Belle is surprisingly 'normal', down to Earth and easy to like and believe in as a character - although I'm still not convinced that this is a genuine account of somebody's experiences. The diary format makes this a book that is easy to dip in and out of, which is helpful towards the end of the book as it wasn't particularly engrossing. Certain sections of the story did drag a little, as I was waiting for the saucy bits to start up again, but generally it was a fairly engaging read. There is more of a sense of a story with this book, charting Belle's transition from call girl to office worker, whereas the first book was mainly made up of anecdotes describing incidents or experiences with particular clients.
On its own, this reads as a fairly average chick lit novel whereas the original novel is clearly in a class of its own with very graphic descriptions of sexual acts and a fairly shocking insight into some aspects of the more 'upmarket' sex industry. This book is less shocking, partly because it is difficult to follow on from the original as that taboo has already been broken but mainly because the majority of the book concentrates on Belle having given up prostitution and moved on to a typical office job. Don't get me wrong - I wouldn't recommend buying this as a Christmas present for your mother in law (unless she's very open-minded!) but there isn't much in here that couldn't be read in a saucy chick lit novel.
Some criticisms have been levied about Belle glamourising prostition and not giving an accurate account of the industry and the realities of a hooker, albeit a highly-paid escort. I'd say this was less an issue with this book, simply because prostitution is less of a feature in this story. Having said that, Belle's life as a prostitute is certainly more interesting and makes much more compelling reading than her life as an office worker, so that could fuel the case for the critics! The two main themes in the story concentrate on Belle adapting to life as an office worker and looking for love. Belle seems to find the etiquette involved in being paid to have sex with someone much more straightforward than the complexities of trying to find love as a single young woman. There are a few genuinely amusing moments and scenes in the story but, thinking back now, there isn't anything that really stands out as particularly memorable.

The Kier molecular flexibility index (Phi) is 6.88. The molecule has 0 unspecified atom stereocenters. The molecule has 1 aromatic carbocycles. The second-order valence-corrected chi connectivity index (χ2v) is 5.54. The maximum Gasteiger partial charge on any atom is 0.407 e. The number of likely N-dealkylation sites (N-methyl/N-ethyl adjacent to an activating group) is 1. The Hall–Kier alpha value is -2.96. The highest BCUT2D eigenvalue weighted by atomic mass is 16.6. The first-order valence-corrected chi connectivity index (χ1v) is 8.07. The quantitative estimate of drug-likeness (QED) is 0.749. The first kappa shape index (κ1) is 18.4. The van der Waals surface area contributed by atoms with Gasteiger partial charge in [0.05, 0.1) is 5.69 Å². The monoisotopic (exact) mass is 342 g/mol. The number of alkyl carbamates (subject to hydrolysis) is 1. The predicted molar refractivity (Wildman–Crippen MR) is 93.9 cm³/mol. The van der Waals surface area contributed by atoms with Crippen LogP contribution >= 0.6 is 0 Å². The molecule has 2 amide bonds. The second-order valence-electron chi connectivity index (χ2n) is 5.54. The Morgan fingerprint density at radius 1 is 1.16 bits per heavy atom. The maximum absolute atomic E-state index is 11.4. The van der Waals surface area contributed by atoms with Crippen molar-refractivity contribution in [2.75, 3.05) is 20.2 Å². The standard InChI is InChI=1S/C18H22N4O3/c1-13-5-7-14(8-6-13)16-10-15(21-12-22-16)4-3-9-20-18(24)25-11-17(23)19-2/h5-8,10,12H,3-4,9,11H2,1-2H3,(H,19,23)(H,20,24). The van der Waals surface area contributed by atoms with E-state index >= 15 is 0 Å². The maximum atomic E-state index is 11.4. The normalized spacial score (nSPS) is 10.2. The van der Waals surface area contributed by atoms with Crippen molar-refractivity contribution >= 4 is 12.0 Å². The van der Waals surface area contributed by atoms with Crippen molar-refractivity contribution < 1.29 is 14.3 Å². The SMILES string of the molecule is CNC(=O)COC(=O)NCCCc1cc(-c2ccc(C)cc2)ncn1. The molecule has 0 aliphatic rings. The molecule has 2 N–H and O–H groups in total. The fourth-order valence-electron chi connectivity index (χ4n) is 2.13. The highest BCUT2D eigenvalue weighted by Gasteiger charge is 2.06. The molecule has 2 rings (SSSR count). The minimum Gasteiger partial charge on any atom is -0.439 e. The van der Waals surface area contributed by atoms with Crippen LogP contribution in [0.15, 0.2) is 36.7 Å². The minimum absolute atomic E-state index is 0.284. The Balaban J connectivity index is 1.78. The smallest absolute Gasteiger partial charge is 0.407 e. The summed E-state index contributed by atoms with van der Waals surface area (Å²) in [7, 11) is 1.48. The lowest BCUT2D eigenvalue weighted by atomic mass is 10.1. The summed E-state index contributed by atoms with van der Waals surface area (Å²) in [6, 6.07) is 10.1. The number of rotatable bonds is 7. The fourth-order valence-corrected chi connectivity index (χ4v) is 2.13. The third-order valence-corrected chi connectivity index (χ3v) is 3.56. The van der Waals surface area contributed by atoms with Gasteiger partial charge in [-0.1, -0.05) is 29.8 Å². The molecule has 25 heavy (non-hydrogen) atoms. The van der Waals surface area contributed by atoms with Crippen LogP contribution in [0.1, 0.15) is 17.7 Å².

I enjoyed reading this but I certainly don't feel desperate to rush out and read the middle book in the series. I'm fairly confident that the first book is the one which has the real shock value and which really stands out as completely different to most other female fiction out there. If you've read the first or second in this series then, yes, this is a pleasant, pretty enjoyable read. If you haven't then take the time to read the first book (provided you're fairly broadminded about explicit sex scenes and strong language!) and only read the others if you're really desperate to discover how and why Belle decides to give up the day (night?!) job.